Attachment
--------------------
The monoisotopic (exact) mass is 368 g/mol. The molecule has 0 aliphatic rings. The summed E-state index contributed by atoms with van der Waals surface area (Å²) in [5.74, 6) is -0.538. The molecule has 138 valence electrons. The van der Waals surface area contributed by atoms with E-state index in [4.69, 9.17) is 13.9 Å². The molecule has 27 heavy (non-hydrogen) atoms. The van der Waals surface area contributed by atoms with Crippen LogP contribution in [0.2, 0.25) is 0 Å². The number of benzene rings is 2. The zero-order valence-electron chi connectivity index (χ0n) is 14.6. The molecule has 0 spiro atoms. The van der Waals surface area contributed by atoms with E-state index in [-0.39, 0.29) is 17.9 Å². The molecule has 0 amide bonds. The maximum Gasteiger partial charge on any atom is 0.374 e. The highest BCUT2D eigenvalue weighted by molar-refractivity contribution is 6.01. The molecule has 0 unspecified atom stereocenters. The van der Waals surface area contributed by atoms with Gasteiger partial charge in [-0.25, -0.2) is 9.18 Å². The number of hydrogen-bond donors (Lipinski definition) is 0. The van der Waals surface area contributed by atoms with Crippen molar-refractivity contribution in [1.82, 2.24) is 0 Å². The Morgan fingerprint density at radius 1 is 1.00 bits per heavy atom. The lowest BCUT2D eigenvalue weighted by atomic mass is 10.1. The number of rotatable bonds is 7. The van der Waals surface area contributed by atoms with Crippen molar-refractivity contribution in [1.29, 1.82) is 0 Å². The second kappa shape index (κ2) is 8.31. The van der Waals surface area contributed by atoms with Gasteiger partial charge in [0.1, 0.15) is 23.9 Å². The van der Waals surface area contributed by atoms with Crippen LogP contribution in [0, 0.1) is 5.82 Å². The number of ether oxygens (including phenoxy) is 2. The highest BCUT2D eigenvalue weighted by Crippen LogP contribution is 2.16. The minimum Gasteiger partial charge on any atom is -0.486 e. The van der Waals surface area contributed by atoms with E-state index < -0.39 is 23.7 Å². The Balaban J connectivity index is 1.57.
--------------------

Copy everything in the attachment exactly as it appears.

The monoisotopic (exact) mass is 368 g/mol. The molecule has 0 aliphatic rings. The summed E-state index contributed by atoms with van der Waals surface area (Å²) in [5.74, 6) is -0.538. The molecule has 138 valence electrons. The van der Waals surface area contributed by atoms with E-state index in [4.69, 9.17) is 13.9 Å². The molecule has 27 heavy (non-hydrogen) atoms. The van der Waals surface area contributed by atoms with Crippen LogP contribution in [0.2, 0.25) is 0 Å². The number of benzene rings is 2. The zero-order valence-electron chi connectivity index (χ0n) is 14.6. The molecule has 0 spiro atoms. The van der Waals surface area contributed by atoms with E-state index in [-0.39, 0.29) is 17.9 Å². The molecule has 0 amide bonds. The maximum Gasteiger partial charge on any atom is 0.374 e. The highest BCUT2D eigenvalue weighted by molar-refractivity contribution is 6.01. The molecule has 0 unspecified atom stereocenters. The van der Waals surface area contributed by atoms with Gasteiger partial charge in [-0.25, -0.2) is 9.18 Å². The number of hydrogen-bond donors (Lipinski definition) is 0. The van der Waals surface area contributed by atoms with Crippen molar-refractivity contribution in [1.82, 2.24) is 0 Å². The Morgan fingerprint density at radius 1 is 1.00 bits per heavy atom. The lowest BCUT2D eigenvalue weighted by atomic mass is 10.1. The number of rotatable bonds is 7. The van der Waals surface area contributed by atoms with Crippen molar-refractivity contribution in [1.29, 1.82) is 0 Å². The second kappa shape index (κ2) is 8.31. The van der Waals surface area contributed by atoms with Gasteiger partial charge in [0.1, 0.15) is 23.9 Å². The van der Waals surface area contributed by atoms with Crippen LogP contribution in [0, 0.1) is 5.82 Å². The number of ether oxygens (including phenoxy) is 2. The highest BCUT2D eigenvalue weighted by Crippen LogP contribution is 2.16. The minimum Gasteiger partial charge on any atom is -0.486 e. The van der Waals surface area contributed by atoms with E-state index < -0.39 is 23.7 Å². The Balaban J connectivity index is 1.57.